“The club has a really successful player development system that has stood the test of time and helped produce many players up into the first team,” he said. “However, the first-team’s style of play is very different to what it has been previously and there was a real need from talking to both Martin and Ralph that we prepare the players in a different way so that, when they do step up and train or play with the first team, they are doing so with more confidence and a proper understanding of the sessions they are taking part in, as well as the system, tactics and style of play.
“When you are 18 or 19 and maybe only one player away from the first team, it’s really important to have that alignment and clarity of your role, clarity of the team and also of the physical demands required, so they have the toolkit to be successful.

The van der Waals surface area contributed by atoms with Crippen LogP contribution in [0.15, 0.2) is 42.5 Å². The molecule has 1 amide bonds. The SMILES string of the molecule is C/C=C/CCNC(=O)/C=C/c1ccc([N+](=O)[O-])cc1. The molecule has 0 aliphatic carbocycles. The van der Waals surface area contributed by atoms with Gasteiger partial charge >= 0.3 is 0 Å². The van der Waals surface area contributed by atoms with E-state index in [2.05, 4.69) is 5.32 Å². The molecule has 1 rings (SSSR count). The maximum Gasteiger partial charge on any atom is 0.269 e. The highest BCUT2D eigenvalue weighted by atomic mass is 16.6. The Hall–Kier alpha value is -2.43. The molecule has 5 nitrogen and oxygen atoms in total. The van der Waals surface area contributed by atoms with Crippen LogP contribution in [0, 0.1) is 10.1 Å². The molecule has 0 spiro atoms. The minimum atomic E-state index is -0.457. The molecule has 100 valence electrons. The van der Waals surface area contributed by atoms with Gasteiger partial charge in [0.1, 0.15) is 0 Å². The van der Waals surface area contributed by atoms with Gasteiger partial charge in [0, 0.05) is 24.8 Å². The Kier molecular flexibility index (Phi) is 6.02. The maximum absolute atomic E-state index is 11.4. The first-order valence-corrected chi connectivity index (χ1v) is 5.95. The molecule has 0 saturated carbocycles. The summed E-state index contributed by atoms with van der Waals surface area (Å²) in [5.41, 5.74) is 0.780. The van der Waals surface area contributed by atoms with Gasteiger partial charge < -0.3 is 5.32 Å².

“The Under-23s has always been viewed as the pinnacle of the Academy, but what we have tried to do here is make it more like a second first-team. It’s not so much about youth development at this stage anymore, it’s about replicating as much as possible a professional environment that prepares players for that step up into the first team.
matt crockerwe don't want this to be seen as a name change. it's about a move to help the young players be better prepared for playing for our club in the premier league.
director of football operations
“This all fits into some of the wider things going on here, like the development of a Southampton Football Club Playbook, which again maps out every position, how we are with the ball and without it, and how we are in those moments of transition, so there is absolute clarity among players and coaches of the work that we do here.
“What we don’t want this to be seen as is a gimmick or a name change. It’s not about what the team is called, it’s about a move to help the young players be better prepared for playing for our club in the Premier League.”
One of the additional advantages is that, by aligning the B team’s approach and training with the first team, coaches and players can gain far more valuable insights into where a young player actually is in terms of their development.